Making Dandelion Wine (or really, Dandelion Soda)

At the beginning of April this year, dandelions were blooming all across the neighborhood-- in our yard, in the beautiful yard of our neighbors across the street, and so on. I'd recently picked up a copy of the book Homemade Root Beer, Soda, and Pop sat a secondhand store, and remembered that there was a recipe for homemade dandelion champagne inside that I was curious to try. This is a really fun book, and I know we'll use it many times. I'm excited to try out other recipes like Elderflower Champagne, Molasses Switchel, Sarsparilla Soda, etc. There are more 'modern' recipes, if you will, like lemon lime soda or root beer-- but my heart is with the herbs/roots/flowers of old.

I've done some home brewing in the past-- sometimes with ex-boyfriends, sometimes on my own, and most of the time I have done more traditional ferments for alcoholic beverages. I especially love the book Sacred and Herbal Healing Beers, both for the recipes, and for the stories and long history behind the recipes.
  • Wormwood Ale (so, so bitter to me. I hate IPA's though, so pass judgment appropriately)
  • Ginger Beer (a bit too alcoholic in taste, not quite sweet enough, but light and refreshing)
  • Ginger Ale (delicious, but not fermented long enough-- or should have been refrigerated)

This time around, I wanted to create something that the kid could participate in, and get her excited about fermentation at home (maybe kimchi or pickles will be next!). 

We already had some brewing supplies, including the bottles pictured below, a glass carboy, and a bottle capper (the same one linked here, which has been great!). Over time, as my friends have borrowed equipment and moved around, I seem to have lost other requisite supplies. We picked up everything else we needed at Homebrew Heaven here in Salem, Oregon-- including yeast, sanitizer, an auto siphon, tubing... and maybe a couple of other things I can't remember.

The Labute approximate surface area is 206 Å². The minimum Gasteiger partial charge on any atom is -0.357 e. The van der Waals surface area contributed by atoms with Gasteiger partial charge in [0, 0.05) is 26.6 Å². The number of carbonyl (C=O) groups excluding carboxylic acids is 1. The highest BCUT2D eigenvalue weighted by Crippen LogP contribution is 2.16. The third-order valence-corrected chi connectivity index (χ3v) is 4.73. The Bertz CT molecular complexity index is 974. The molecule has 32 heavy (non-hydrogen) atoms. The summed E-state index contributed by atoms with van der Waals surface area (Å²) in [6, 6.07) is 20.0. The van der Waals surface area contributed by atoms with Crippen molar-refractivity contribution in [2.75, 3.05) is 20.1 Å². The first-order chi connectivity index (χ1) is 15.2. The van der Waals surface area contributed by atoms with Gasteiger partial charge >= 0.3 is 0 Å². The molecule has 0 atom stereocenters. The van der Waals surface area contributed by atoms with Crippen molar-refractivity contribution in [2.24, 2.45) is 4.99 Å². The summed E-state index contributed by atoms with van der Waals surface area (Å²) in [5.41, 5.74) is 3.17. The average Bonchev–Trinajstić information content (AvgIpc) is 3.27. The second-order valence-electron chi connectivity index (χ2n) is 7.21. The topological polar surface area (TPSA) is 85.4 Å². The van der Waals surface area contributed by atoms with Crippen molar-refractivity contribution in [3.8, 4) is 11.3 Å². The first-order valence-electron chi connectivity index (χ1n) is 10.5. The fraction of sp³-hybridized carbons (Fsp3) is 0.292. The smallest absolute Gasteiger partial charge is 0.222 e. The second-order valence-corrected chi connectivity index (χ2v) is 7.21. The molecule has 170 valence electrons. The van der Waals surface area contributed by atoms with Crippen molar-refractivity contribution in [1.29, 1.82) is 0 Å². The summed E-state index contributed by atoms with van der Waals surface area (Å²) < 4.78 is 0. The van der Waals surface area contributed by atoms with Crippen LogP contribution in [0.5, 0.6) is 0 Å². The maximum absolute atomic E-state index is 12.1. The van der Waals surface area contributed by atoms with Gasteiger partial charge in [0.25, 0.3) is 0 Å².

Following the recipe on page 76 for Dandelion Champagne, which includes ingredients like dandelion blossoms, raisins, lemon, and grapefruit, we crafted a brew that didn't require any initial fermentation like one does for alcoholic beverages, but instead strained and bottled directly. The recipe suggested checking the carbonation at 72 hours, and again at 96... and BOOM! The bottles didn't explode at 72 hours, but when we checked they certainly erupted like champagne and made a real mess. I'd recommend checking slightly earlier than that mark, to save yourselves the trouble.

The Dandelion Wine was interesting. The kid liked it, but I think that's in part because it was fun to make and tasted sweet... but truthfully, it had an astringent aftertaste. Doing some research, I've learned that it's best to use only the petals from the flowers because the greens attached to the dandelion blossoms can be rather bitter, particularly if its later in the dandelion season. I'll consider it a lesson learned.

Note: I called it Dandelion Soda to avoid the concern people raised when I said I was making 'Wine' for our family, including the kid-- even though it's practically a non-alcoholic beverage  (less than 1% alcohol in a glass of homemade soda, typically) because of the very short fermentation period.

Have you made naturally fermented sodas at home? What did you make, and how was your success?


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